We've been using Netflix for several years and I have to applaud them for picking up on a mistake I made last week. I returned the wrong DVD (one of our own) in the return mailer and they caught it. They sent me an email explaining the mixup and that they'd be returning our disc to us. And they did. For an outfit that processes as many discs as they do it's impressive to know that they're able to pick up on this sort of error and fix it.

I went to bed Friday night intent on going long on the bike Saturday with a goal of 150 miles. I didn't quite make it. I got a later start than I wanted while waiting for the temp to climb enough to where I could get out without anything more than my typical warm weather stuff. It was worth the wait. A strong west wind made it tough going though as I fought to hold a 14 mph average into the steady 20+ mph invisible force.  I couldn't make a stoplight. My Edge 705 tallied 8:51 seconds of paused time in the first 31 miles of the ride. Ridiculous!  I made it as far as Winsted before turning for home via a scenic route all the while keeping an eye on the remaining daylight and trying to squeeze as much from the day as I could.

It was a good day on my bike at 140 miles.

Rachel is loving Rochester. She Skyped with us Saturday night and used the camera on her laptop to show us around her apartment. We had to laugh at the sight of 3 guys sitting in her living room with laptops on their laps. Rachel and her roommates are the only females on a floor of guys and they lack little in the way of attention from them. Rachel has always been comfortable hanging out with guys and considering that the school is 75% females she and her roommates are doing well to have more than their share of them around.

Tuesday, September 7, 2010

New Digs and an Army of Sorts

We're officially empty-nesters.

I was certain we were going to need both vehicles to get all of Rachel's stuff moved but we managed to get everything in Tammy's Forester; barely. We said goodbye to the pups and got on the road just after 10:00 AM Thursday with coffees in hand and The Beatles Anthology to accompany us.

We arrived in Rochester with a half-hour to spare before Rachel's noon appointment with her freshman class and a scavenger hunt mixer they had planned. After checking in at the front desk we were shown to her apartment and went inside to have a look at her new digs. What a dump but I'm sure she'll manage: study area; living room left; living room right; kitchen; bedroom and a view of the city.

While Rachel was off getting acquainted with her class, Tammy and I got busy moving her things up to her room on the 6th floor.

The University of Minnesota at Rochester (UMR) is unlike any other campus I'm familiar with (that's not saying much) in that it's situated on the top two floors of a mall a block from Mayo Clinic. The students and staff will tell you that once you've taken the escalator up to the campus you forget that there's people shopping beneath you and it becomes just like any other learning facility.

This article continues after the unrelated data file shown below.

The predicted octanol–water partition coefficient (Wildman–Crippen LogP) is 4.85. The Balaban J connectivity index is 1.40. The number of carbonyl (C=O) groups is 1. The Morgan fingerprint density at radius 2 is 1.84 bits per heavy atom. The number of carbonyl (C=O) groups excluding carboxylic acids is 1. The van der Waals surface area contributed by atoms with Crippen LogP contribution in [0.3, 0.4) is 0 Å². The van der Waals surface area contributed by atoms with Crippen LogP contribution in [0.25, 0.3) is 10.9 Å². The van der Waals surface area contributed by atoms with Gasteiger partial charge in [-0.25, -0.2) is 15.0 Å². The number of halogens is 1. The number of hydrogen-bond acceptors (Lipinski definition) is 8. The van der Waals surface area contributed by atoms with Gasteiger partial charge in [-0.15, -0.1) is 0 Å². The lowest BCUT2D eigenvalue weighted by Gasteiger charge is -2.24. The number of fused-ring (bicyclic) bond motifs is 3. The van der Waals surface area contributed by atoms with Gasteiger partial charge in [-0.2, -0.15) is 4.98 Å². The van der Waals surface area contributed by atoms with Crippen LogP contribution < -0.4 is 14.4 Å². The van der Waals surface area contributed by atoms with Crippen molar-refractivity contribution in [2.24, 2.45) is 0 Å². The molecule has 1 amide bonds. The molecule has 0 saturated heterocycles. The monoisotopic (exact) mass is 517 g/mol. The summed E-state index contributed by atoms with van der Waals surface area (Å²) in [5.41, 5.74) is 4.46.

After we finished unloading her things we headed down to the mall and out into the city for lunch. I'm not sure if it's an every-afternoon occurrence but there were vendors lining the streets outside with an eclectic mix of food. We paid for our lunch then tucked in close to a building to hide from some passing showers.

Back inside the mall we came across Rachel and a group of kids in search of scavenger hunt items designed to help them become familiar with the city. Rachel passed right by laughing and carrying on with her new friends oblivious to our presence.

We kept ourselves busy checking out some of the many shops in the downtown area before one last rendezvous with Rachel for dinner and a trip to Target for some items for her apartment and groceries. We helped carry her things up to her apartment and with that it was time to say goodbye. I was a little worried about how Tammy would handle this part but she did well. We'll miss having her around but it's more an acknowledgement of a passing of this phase of life that is the source of sadness. She'll be only 75 miles away.

Rachel had a few tears that she wiped away while asking us if we could pray together before we left. It seemed a very fitting way to send her off and so we did.

Photos from the day.

Tammy and I made it back to the State Fair for a second time Saturday to try and fill in some of the gaps from our first visit opening day. I learned yesterday while on the drive into work and listening to the radio that we were part of a record setting one day attendance crowd of 234,000 strong on Saturday. I actually don't mind the crowds and if we were part of a record, then all the better. My wait for a pork-chop-on-a-stick was no more than 3 minutes and that for me is the real measure.

KISS was headlining the main stage and there were members of the KISS Army throughout the masses waiting for the night's show.  Some in full KISS dress and others, not so much. I can honestly say that I never served in the KISS Army nor do I have any of their music but I will confess to occasionally watching Gene Simmons Family Jewels.

While in the University of Minnesota shop we spied a sweatshirt for Tammy to wear to overcome the chill she was feeling after the sun went down. We'd no sooner finished paying when Garrison Keillor accompanied by two other people walked up and asked to see some hats. I backed up just a little to try and discreetly get his photo. He wasn't what I expected—he was very tall and lanky.

We got a couple of beers and walked aimlessly taking in the night and lights and a less crowded fair while sharing thoughts about being empty-nesters. We'd received some encouraging texts from Rachel since leaving her behind and we read on her Facebook page how she's absolutely loving her new home and the very early experiences of college life (16 people crammed into an elevator). It's difficult for us to feel much sadness when she's so happy and so we don't. In fact, we couldn't be happier for her.

And another phase of our lives begins.

Photos from our day in addition to some from opening day.

Thursday, September 2, 2010


I'm leaving soon with Tammy to take Rachel to college at UMR. I am forever grateful for having been blessed to be in her life.

Fly little birdie, fly!